Evaluating Florida's Policy of Expanding Access Through Community College Baccalaureate Degrees

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Material Information

Title:
Evaluating Florida's Policy of Expanding Access Through Community College Baccalaureate Degrees An Analysis of Enrollment Trends, Demographic Characteristics and Systemic Impacts
Physical Description:
1 online resource (166 p.)
Language:
english
Creator:
Neuhard, Ian P
Publisher:
University of Florida
Place of Publication:
Gainesville, Fla.
Publication Date:

Thesis/Dissertation Information

Degree:
Doctorate ( Ed.D.)
Degree Grantor:
University of Florida
Degree Disciplines:
Higher Education Administration, Human Development and Organizational Studies in Education
Committee Chair:
CAMPBELL,DALE FRANKLIN
Committee Co-Chair:
WOOD,R C
Committee Members:
SANDEEN,CARL A
LEVERTY,LYNN H

Subjects

Subjects / Keywords:
access -- analysis -- baccalaureate -- bachelor's -- characteristics -- college -- community -- degree -- demographic -- enrollment -- evaluation -- expanding -- florida -- impacts -- longitudinal -- neuhard -- policy -- state -- system -- systemic -- trends -- university
Human Development and Organizational Studies in Education -- Dissertations, Academic -- UF
Genre:
Higher Education Administration thesis, Ed.D.
bibliography   ( marcgt )
theses   ( marcgt )
government publication (state, provincial, terriorial, dependent)   ( marcgt )
born-digital   ( sobekcm )
Electronic Thesis or Dissertation

Notes

Abstract:
The policy of utilizing community colleges to expand baccalaureate degree access has generated controversy in Florida and other states, partially due to a lack of data regarding the impacts of these programs on other institutions and systems of higher education.  This study examined longitudinal enrollment trends and cross-sectional demographic characteristics of upper-division students in the Florida College System (FCS) and the Florida State University System (SUS).  A special focus of this research was on institutions in close geographic proximity where baccalaureate degree programs have been duplicated.  This study provides insight for policymakers, practitioners, and other stakeholders who need to know if Florida’s community college baccalaureate programs are increasing access to bachelor’s degrees in Florida, or whether enrollments from the SUS are merely being redistributed into the FCS.  The results of the longitudinal enrollment analysis showed that total upper-division enrollments at state universities have increased at a faster rate since community college baccalaureates were authorized in Florida than in the ten years prior to their authorization.  Across the entire State University System, enrollments in Nursing and Exceptional Student Education have increased since the first community college baccalaureates were authorized in those disciplines.  Elementary Education enrollments increased for the first five years and then decreased each year since 2008-09 in conjunction with education reform efforts and budget cuts in Florida.  At institutions in close geographic proximity where baccalaureate degree programs were duplicated, there was no evidence of long-term, negative enrollment impacts.  There was limited evidence of short-term impacts in Education programs when looking from one year prior, to two years after, FCS programs were initiated.  The analysis of 2010 demographic characteristics for the full populations of upper-division students in both systems revealed large differences in age, expected family contribution, gender, race/ethnicity, full-time/part-time status, and dependency status.  Similar demographic patterns were found in the duplicated academic programs of Nursing, Exceptional Student Education, and Elementary Education.  The demographic differences between the populations, combined with the data on enrollment trends, suggest that community college baccalaureate degrees in Florida are successfully increasing access, especially for nontraditional populations, without sustained impacts on state university system enrollments.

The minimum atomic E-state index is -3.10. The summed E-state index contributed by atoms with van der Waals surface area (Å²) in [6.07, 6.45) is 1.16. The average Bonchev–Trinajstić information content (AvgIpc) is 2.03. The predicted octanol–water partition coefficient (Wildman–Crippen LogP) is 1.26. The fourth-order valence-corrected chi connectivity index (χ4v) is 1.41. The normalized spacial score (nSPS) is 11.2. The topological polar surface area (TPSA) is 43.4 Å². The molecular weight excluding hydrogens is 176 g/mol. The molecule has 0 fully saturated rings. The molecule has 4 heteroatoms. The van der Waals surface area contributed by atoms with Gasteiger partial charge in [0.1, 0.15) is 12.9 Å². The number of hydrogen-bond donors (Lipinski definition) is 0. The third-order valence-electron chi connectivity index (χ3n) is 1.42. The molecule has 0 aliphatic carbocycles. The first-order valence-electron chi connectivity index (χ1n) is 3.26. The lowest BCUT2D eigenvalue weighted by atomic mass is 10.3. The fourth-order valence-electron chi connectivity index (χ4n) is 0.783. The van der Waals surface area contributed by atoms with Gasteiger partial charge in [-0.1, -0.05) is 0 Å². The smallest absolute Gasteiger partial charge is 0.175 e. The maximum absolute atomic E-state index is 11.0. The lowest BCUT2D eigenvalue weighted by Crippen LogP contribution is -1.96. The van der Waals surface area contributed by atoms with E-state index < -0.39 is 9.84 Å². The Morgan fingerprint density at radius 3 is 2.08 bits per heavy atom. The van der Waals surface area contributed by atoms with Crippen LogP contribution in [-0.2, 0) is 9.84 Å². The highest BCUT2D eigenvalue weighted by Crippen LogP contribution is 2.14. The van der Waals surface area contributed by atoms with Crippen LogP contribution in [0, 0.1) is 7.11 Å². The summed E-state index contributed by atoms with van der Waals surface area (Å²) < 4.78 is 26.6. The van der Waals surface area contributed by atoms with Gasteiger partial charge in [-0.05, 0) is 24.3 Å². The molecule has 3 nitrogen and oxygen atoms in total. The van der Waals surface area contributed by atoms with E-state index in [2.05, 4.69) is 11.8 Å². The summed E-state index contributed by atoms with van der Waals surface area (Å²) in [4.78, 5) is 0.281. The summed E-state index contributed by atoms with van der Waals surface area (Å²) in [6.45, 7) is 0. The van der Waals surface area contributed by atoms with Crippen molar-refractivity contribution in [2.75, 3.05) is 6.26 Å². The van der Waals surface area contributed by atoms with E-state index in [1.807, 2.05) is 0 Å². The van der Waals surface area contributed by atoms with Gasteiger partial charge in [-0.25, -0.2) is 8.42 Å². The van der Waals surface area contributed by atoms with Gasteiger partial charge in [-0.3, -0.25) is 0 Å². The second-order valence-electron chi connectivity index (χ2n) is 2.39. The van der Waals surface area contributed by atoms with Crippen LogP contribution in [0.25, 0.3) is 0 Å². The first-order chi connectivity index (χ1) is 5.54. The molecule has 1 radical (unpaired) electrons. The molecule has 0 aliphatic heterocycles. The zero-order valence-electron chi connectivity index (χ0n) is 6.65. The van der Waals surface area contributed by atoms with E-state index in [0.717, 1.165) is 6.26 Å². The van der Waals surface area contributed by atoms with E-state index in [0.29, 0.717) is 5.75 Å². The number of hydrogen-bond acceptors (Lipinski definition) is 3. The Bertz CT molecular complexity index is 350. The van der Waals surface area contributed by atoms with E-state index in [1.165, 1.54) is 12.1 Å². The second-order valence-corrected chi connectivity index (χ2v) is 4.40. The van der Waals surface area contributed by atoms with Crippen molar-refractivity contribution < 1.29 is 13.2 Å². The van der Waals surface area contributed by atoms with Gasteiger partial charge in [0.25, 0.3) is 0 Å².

General Note:
In the series University of Florida Digital Collections.
General Note:
Includes vita.
Bibliography:
Includes bibliographical references.
Source of Description:
Description based on online resource; title from PDF title page.
Source of Description:
This bibliographic record is available under the Creative Commons CC0 public domain dedication. The University of Florida Libraries, as creator of this bibliographic record, has waived all rights to it worldwide under copyright law, including all related and neighboring rights, to the extent allowed by law.
Statement of Responsibility:
by Ian P Neuhard.
Thesis:
Thesis (Ed.D.)--University of Florida, 2013.
Local:
Adviser: CAMPBELL,DALE FRANKLIN.
Local:
Co-adviser: WOOD,R C.
Electronic Access:
RESTRICTED TO UF STUDENTS, STAFF, FACULTY, AND ON-CAMPUS USE UNTIL 2015-12-31

Record Information

Source Institution:
UFRGP
Rights Management:
Applicable rights reserved.
Classification:
lcc - LD1780 2013
System ID:
UFE0046189:00001